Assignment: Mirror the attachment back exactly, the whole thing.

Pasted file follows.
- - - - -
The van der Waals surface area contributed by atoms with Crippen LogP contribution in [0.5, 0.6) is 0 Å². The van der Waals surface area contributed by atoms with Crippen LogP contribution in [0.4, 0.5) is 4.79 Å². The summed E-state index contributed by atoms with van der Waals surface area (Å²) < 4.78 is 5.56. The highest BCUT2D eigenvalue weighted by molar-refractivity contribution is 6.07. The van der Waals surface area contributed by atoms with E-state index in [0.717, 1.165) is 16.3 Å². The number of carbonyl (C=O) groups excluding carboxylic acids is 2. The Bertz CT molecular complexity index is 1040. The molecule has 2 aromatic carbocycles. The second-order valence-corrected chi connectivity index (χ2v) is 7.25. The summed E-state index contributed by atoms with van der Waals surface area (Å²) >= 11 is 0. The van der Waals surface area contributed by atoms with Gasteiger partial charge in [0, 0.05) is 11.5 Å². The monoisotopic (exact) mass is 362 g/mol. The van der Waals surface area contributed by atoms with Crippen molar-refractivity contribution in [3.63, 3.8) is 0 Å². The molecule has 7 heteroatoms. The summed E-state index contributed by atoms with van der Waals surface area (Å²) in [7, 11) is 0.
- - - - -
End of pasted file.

The van der Waals surface area contributed by atoms with Crippen LogP contribution in [0.5, 0.6) is 0 Å². The van der Waals surface area contributed by atoms with Crippen LogP contribution in [0.4, 0.5) is 4.79 Å². The summed E-state index contributed by atoms with van der Waals surface area (Å²) < 4.78 is 5.56. The highest BCUT2D eigenvalue weighted by molar-refractivity contribution is 6.07. The van der Waals surface area contributed by atoms with E-state index in [0.717, 1.165) is 16.3 Å². The number of carbonyl (C=O) groups excluding carboxylic acids is 2. The Bertz CT molecular complexity index is 1040. The molecule has 2 aromatic carbocycles. The second-order valence-corrected chi connectivity index (χ2v) is 7.25. The summed E-state index contributed by atoms with van der Waals surface area (Å²) >= 11 is 0. The van der Waals surface area contributed by atoms with Gasteiger partial charge in [0, 0.05) is 11.5 Å². The monoisotopic (exact) mass is 362 g/mol. The van der Waals surface area contributed by atoms with Crippen molar-refractivity contribution in [3.63, 3.8) is 0 Å². The molecule has 7 heteroatoms. The summed E-state index contributed by atoms with van der Waals surface area (Å²) in [7, 11) is 0.